When you say "self neglect" what specific rule or law are you referring to? If this applies to adult protective services their rules must be in writing and something they can give you or you can look up on the internet. Once you have the rule in writing you can see how closely the facts and law line up. To make a stronger case try writing down the facts that support the definition of "self neglect" and present that to adult protective services.
The answer given here is for educational purposes only so those who need a lawyer can have a more successful initial meeting with a lawyer of their choice. The statements are not legal advice and the intention of this writing is that no attorney-client relationship is formed by those reading these answers. Also be sure to get a second opinion to the answers given here if you choose to do so.
There is no such thing as self neglect. An individual who has capacity to make informed choices is entitled to live in a manner others might not like provided he isn't a danger to himself or others and isn't being abused or exploited. APS normally will step in to help a vulnerable adult who lacks capacity and needs help or who is being abused or exploited. Talk to an APS supervisor or elder law attorney.
Lawrence Friedman, Bridgewater, NJ. Certified as an Elder Law Attorney by the ABA approved National Elder Law Foundation, former Chair NJ State Bar Association Elder and Disabilities Law Section, Member Board of Consultors of NJSBA Real Property, Trusts & Estates Law Section, Vice Chair Special Needs Law Section of National Academy of Elder Law Attorneys, and Master of Laws (LL.M.) in Taxation from N.Y.U. School of Law. Visit SpecialNeedsNJ.com for articles and Q&A on elder law, special needs, wills, trusts, estates, and tax. Visit SpecialNeedsNJ.com/blog and subscribe for free timely updates to be delivered to your inbox. Information on both Avvo and SpecialNeedsNJ.com does not constitute legal advice, as it is general in nature and may not apply to your situation or be subject to important changes. No attorney client relationship exists unless set forth in written engagement terms.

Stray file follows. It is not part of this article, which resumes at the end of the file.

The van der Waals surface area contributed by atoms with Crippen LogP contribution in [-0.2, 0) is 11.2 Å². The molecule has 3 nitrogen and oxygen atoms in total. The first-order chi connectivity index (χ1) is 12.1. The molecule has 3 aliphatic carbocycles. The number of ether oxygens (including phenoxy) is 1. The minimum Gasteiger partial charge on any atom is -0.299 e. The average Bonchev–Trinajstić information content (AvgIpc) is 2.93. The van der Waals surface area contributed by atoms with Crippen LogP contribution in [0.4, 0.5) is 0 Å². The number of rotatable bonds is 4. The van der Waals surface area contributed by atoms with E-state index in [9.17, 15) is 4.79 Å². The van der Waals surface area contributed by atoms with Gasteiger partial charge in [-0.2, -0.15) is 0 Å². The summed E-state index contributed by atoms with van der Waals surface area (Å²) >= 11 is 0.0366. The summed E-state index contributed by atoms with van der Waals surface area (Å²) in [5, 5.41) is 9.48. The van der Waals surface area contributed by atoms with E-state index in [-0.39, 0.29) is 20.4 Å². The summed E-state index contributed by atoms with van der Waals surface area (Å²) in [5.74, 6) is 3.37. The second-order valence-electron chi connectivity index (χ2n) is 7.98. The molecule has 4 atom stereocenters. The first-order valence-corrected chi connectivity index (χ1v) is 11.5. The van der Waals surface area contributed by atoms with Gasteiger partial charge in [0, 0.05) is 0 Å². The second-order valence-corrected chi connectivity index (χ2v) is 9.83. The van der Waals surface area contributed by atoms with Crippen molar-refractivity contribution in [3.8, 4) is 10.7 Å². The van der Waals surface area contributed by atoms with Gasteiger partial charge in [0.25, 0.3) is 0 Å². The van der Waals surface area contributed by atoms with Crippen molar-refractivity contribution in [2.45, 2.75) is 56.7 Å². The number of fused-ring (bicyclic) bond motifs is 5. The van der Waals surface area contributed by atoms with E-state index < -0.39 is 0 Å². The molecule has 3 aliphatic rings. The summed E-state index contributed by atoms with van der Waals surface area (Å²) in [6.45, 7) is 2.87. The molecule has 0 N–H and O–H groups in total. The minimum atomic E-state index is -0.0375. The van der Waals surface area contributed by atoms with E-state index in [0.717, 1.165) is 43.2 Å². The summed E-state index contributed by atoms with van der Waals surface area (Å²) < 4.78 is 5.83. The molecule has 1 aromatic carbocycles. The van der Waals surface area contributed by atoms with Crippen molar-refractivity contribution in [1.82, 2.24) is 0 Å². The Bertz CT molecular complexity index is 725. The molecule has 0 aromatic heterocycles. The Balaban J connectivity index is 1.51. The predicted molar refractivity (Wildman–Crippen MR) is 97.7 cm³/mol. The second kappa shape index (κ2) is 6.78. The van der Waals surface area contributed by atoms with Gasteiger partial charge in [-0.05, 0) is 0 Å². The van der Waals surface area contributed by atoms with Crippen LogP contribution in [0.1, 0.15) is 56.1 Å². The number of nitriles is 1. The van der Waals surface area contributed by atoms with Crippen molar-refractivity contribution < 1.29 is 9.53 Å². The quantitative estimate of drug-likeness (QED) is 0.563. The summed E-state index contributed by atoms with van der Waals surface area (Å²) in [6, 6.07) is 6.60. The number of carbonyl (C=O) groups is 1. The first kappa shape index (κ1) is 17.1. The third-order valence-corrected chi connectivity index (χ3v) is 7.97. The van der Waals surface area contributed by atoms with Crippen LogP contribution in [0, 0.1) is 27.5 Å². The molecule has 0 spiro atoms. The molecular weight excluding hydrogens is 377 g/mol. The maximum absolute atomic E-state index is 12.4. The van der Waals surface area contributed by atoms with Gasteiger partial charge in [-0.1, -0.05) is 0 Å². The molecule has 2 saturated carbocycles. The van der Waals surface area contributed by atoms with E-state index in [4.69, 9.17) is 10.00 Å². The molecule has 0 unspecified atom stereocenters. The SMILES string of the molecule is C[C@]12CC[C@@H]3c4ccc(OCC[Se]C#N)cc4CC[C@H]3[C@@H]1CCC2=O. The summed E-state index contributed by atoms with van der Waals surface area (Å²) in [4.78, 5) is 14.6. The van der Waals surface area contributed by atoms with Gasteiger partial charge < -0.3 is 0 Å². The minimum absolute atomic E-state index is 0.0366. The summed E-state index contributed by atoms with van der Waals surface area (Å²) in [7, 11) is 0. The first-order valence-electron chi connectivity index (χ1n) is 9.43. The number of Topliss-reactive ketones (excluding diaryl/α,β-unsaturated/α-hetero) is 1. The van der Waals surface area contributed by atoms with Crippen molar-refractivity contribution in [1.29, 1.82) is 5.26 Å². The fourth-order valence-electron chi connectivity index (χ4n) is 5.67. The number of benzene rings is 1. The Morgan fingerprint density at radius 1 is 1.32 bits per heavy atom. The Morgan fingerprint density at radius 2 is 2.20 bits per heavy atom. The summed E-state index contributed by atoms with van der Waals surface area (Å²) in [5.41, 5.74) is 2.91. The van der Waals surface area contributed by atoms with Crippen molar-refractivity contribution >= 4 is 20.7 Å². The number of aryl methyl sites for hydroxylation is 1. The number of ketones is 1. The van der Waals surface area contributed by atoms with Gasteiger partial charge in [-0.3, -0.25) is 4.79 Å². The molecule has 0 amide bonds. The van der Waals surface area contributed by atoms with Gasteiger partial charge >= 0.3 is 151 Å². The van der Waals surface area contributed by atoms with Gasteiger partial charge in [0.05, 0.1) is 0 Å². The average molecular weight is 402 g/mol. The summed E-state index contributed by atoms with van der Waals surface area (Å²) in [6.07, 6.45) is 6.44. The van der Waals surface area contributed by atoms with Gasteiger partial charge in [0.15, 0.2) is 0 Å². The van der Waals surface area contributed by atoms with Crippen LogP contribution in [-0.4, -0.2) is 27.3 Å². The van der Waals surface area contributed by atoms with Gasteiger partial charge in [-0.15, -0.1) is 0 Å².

If your elder cannot take adequate care of himself or herself, you should talk to an elder law attorney to look at filing a guardianship for that person. The state will not do that for you.